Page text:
After an earthquake in Mexico caused the death of 30 children at a school last week, Oregon Senate President Peter Courtney (D-Salem) reminded this state's school districts that grant funding is available for seismic upgrades.
The next round of applications for Seismic Rehabilitation Grants opens Oct. 2.
“Often it is a tragedy that convinces us what what we must do to prevent a tragedy,” Courtney said in a statement. “We know a massive earthquake is coming. We know we’re not ready. We still have far too many schools in our state that need to be reinforced. We got a late start and we are living on borrowed time. Not taking action to make our schools and other public buildings safe is criminal.”
This round of grants will fund $25 million for schools and another $10 for emergency services facilities. The deadline is Jan. 31, 2018.
Courtney touted his efforts to provide the funding (though in 2015, Courtney advocated for a $337 million upgrade to the Capitol—which critics fought in part by arguing that protecting schools from earthquakes should take priority).
The city's list of buildings most likely to collapse during an earthquake includes 19 Portland Public Schools' buildings that are entirely unreinforced masonry and haven't been fixed.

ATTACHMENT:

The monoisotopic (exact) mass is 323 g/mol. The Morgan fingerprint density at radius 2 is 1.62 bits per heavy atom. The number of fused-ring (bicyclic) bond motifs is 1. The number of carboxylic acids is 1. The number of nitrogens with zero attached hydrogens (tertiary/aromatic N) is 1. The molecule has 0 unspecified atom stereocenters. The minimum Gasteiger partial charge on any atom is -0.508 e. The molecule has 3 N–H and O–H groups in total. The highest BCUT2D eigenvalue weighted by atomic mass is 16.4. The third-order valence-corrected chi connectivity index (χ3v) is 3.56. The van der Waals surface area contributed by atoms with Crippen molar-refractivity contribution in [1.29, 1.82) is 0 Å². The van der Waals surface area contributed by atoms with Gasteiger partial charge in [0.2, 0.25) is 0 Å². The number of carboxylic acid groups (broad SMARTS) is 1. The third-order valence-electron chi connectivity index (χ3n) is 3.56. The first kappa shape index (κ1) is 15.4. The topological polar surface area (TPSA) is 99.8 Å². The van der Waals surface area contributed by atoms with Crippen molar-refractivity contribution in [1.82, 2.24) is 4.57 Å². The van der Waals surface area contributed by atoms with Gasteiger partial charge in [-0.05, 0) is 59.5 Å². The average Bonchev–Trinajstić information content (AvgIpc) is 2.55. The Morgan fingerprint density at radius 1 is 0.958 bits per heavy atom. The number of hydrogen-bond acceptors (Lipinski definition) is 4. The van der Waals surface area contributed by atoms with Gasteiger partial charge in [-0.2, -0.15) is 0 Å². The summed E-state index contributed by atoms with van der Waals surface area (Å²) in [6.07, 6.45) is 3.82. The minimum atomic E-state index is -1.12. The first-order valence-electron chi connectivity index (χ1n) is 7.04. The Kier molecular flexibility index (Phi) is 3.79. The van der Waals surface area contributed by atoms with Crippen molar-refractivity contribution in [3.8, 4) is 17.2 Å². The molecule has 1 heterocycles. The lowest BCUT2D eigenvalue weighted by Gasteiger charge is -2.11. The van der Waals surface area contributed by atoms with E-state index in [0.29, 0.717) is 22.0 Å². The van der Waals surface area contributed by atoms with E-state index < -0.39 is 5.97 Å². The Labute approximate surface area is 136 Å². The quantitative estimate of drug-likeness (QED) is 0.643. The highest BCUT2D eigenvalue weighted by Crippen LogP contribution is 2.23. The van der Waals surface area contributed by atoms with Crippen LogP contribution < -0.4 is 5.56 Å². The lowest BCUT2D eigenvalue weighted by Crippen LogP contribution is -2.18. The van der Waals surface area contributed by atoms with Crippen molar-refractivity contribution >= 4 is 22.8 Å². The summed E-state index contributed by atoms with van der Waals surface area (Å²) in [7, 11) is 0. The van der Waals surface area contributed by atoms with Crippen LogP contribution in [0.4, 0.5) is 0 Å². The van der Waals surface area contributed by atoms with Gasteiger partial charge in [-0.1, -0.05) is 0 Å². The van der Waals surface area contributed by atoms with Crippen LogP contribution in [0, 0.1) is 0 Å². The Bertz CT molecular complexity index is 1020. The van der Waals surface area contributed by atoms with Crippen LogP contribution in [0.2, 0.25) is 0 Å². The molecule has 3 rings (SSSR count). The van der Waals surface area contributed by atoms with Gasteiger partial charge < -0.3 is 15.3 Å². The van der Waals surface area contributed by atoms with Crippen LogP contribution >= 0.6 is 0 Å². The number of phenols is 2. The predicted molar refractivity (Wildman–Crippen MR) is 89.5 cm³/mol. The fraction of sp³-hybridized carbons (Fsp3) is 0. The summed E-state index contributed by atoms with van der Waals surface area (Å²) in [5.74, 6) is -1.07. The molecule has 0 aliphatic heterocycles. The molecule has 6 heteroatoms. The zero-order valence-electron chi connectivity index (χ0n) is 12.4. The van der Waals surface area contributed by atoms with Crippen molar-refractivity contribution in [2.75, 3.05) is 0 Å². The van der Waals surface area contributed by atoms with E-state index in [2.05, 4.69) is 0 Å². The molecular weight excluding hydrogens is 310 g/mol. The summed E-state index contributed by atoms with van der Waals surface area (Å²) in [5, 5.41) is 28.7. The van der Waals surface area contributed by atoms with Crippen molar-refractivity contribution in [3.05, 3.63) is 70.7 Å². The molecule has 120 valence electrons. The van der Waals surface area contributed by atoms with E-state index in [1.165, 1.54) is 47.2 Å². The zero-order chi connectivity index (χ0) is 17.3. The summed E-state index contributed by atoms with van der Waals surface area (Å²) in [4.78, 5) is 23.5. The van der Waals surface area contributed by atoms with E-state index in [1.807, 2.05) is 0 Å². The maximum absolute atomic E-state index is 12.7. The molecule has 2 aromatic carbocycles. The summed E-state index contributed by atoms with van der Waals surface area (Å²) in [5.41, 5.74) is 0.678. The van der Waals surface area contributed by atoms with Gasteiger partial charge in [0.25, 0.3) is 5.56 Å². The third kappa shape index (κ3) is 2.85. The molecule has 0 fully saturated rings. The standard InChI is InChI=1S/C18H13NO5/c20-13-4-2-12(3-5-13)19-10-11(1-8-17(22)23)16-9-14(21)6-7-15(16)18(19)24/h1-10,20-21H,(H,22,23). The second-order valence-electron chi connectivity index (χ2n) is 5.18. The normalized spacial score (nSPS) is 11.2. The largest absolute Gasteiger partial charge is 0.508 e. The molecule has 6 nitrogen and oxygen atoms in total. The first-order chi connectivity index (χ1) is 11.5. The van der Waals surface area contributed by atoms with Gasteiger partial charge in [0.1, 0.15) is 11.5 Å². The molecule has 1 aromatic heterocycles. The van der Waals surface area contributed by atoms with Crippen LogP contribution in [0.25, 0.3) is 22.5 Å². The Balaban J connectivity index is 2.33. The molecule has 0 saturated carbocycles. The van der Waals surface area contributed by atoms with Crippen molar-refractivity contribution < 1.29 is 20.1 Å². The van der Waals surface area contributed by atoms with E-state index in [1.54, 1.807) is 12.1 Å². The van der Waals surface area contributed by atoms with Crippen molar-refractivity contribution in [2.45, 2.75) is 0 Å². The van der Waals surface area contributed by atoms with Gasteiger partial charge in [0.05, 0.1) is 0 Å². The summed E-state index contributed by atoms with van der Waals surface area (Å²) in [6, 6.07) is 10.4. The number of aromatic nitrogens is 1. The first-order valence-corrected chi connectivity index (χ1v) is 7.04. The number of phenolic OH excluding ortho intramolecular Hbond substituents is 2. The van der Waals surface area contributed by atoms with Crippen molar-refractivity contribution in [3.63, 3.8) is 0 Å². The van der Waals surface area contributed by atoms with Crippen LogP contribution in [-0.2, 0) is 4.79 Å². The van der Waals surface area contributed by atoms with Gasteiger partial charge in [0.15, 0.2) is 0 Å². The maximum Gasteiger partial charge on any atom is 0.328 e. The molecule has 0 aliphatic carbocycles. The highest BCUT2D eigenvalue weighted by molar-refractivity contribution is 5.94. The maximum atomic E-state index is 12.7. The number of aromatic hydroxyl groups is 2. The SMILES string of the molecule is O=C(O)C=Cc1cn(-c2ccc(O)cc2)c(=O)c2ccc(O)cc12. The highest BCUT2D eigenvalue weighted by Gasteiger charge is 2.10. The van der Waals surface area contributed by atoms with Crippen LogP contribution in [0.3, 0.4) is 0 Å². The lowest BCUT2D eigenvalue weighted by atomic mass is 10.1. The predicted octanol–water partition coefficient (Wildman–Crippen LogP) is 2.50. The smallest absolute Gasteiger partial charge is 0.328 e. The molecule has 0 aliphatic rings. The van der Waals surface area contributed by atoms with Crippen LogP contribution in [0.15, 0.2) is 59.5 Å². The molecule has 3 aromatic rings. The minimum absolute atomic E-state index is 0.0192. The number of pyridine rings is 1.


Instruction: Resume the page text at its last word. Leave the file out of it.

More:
From that list, one school—Grant High School—is now under construction, in part thanks to grants the state is providing.
The current school bond approved by voters in May will completely overhaul one more unreinforced masonry building, Benson High School.
But unlike 2012 bond, the May 2016 bond included no money specially for upgrading schools' seismic capacity if they're not getting a full rebuild. This past summer, the district delayed $11 million in seismic work because of high construction costs, The Oregonian reported in June.
It's not clear if the district plans to apply for the state grants going forward.
Asked if the district would be applying for state grants this year, PPS spokesman David Northfield referred to the funding Grant High has already received.
Update, 8/25: PPS spokesman David Northfield says the district will apply this year—and plans to apply for two to three schools every year the grant is available.